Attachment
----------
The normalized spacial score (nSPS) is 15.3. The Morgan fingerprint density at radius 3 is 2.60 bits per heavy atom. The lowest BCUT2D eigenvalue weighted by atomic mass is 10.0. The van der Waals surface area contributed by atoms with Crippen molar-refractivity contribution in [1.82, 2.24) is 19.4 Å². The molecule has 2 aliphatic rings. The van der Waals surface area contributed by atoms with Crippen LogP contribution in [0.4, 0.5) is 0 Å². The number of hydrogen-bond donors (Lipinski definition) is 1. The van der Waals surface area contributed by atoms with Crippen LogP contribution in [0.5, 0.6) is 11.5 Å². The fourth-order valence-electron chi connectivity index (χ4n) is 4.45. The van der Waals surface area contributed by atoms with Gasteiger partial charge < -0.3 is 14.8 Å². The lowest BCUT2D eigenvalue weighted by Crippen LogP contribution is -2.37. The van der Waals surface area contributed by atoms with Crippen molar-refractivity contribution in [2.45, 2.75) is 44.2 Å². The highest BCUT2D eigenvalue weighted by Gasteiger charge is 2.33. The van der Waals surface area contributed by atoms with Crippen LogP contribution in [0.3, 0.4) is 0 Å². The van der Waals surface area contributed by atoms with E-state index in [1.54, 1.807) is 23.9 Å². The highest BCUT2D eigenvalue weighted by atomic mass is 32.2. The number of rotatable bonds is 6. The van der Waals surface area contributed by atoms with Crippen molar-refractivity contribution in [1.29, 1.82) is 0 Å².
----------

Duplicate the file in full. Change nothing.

The normalized spacial score (nSPS) is 15.3. The Morgan fingerprint density at radius 3 is 2.60 bits per heavy atom. The lowest BCUT2D eigenvalue weighted by atomic mass is 10.0. The van der Waals surface area contributed by atoms with Crippen molar-refractivity contribution in [1.82, 2.24) is 19.4 Å². The molecule has 2 aliphatic rings. The van der Waals surface area contributed by atoms with Crippen LogP contribution in [0.4, 0.5) is 0 Å². The number of hydrogen-bond donors (Lipinski definition) is 1. The van der Waals surface area contributed by atoms with Crippen LogP contribution in [0.5, 0.6) is 11.5 Å². The fourth-order valence-electron chi connectivity index (χ4n) is 4.45. The van der Waals surface area contributed by atoms with Gasteiger partial charge < -0.3 is 14.8 Å². The lowest BCUT2D eigenvalue weighted by Crippen LogP contribution is -2.37. The van der Waals surface area contributed by atoms with Crippen molar-refractivity contribution in [2.45, 2.75) is 44.2 Å². The highest BCUT2D eigenvalue weighted by Gasteiger charge is 2.33. The van der Waals surface area contributed by atoms with Crippen LogP contribution in [0.3, 0.4) is 0 Å². The van der Waals surface area contributed by atoms with E-state index in [1.54, 1.807) is 23.9 Å². The highest BCUT2D eigenvalue weighted by atomic mass is 32.2. The number of rotatable bonds is 6. The van der Waals surface area contributed by atoms with Crippen molar-refractivity contribution in [1.29, 1.82) is 0 Å².